Archived posts from the 'Plagiarism' Category

How to spam the hell out of Google’s new source attribution meta elements

The moment you’ve read Google’s announcement and Matt’s question “What about spam?” you concluded “spamming it is a breeze”, right? You’re not alone.

Before we discuss how to abuse it, it might be a good idea to define it within its context, ok?

Playground

First of all, Google announced these meta tags on the official Google News blog  for a reason. So when you plan to abuse it with your countless MFA proxies of Yahoo Answers, you most probably jumped on the wrong band wagon. Google supports the meta elements below in Google News only.

syndication-source

The first new indexer hint is syndication-source. It’s meant to tell Google the permalink of a particular news story, hence the author and all the folks spreading the word are asked to use it to point to the one –and only one– URI considered the source:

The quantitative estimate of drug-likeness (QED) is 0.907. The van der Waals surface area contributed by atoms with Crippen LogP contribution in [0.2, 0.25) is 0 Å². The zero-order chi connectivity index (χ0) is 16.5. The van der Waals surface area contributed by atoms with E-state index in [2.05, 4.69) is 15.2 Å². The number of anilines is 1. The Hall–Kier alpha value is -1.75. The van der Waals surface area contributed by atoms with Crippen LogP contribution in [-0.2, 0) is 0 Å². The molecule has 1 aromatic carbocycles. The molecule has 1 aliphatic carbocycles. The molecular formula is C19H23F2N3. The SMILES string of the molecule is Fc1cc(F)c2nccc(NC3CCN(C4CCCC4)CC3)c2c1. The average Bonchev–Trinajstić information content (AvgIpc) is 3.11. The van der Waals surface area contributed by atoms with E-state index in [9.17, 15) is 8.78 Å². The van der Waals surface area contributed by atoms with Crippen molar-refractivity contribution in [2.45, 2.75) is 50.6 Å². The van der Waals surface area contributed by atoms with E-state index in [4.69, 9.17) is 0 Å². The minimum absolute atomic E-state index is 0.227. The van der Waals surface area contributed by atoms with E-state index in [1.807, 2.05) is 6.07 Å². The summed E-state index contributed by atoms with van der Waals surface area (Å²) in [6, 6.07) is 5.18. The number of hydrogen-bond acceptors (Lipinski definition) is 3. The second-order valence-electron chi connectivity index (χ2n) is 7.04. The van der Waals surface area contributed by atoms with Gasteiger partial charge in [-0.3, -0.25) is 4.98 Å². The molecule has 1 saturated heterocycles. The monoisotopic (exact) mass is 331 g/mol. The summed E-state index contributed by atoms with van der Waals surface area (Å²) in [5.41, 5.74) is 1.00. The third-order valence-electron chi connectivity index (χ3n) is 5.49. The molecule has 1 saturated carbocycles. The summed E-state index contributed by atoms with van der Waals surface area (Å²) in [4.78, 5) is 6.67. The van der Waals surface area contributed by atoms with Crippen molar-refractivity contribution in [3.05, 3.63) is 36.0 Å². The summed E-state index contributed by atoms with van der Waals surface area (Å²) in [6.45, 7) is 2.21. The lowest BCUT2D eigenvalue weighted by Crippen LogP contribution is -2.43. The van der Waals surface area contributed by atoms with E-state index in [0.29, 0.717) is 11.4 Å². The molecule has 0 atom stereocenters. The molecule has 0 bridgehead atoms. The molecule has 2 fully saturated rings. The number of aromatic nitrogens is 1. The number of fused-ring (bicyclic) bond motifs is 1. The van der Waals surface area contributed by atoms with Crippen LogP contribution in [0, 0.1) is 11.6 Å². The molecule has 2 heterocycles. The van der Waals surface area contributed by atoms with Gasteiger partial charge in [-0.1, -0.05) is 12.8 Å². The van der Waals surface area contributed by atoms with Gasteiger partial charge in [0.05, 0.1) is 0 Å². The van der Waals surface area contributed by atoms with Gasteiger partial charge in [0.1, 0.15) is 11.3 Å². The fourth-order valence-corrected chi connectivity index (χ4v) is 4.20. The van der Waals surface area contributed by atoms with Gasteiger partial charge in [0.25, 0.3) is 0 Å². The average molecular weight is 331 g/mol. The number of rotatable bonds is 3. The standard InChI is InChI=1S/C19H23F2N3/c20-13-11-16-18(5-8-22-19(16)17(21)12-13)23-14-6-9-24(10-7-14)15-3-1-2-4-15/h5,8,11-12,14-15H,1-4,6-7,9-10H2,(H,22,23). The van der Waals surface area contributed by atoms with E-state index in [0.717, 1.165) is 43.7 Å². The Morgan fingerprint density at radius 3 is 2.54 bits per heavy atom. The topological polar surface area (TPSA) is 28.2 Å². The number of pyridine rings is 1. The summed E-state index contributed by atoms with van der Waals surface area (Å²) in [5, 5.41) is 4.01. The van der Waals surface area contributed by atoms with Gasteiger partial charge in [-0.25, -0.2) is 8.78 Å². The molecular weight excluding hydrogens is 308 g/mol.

<meta name="syndication-source" content="http://outerspace.com/news/ubercool-geeks-launched-google-hotpot.html" />

The meta element above is for instances of the story served from
http://outerspace.com/breaking/page1.html
http://outerspace.com/yyyy-mm-dd/page2.html
http://outerspace.com/news/aliens-appreciate-google-hotpot.html
http://outerspace.com/news/ubercool-geeks-launched-google-hotpot.html
http://newspaper.com/main/breaking.html
http://tabloid.tv/rehashed/from/rss/hot:alien-pot-in-your-bong.html

Don’t confuse it with the cross-domain rel-canonical link element. It’s not about canning duplicate content, it marks a particular story, regardless whether it’s somewhat rewritten or just reprinted with a different headline. It tells Google News to use the original URI when the story can be crawled from different URIs on the author’s server, and when syndicated stories on other servers are so similar to the initial piece that Google News prefers to use the original (the latter is my educated guess).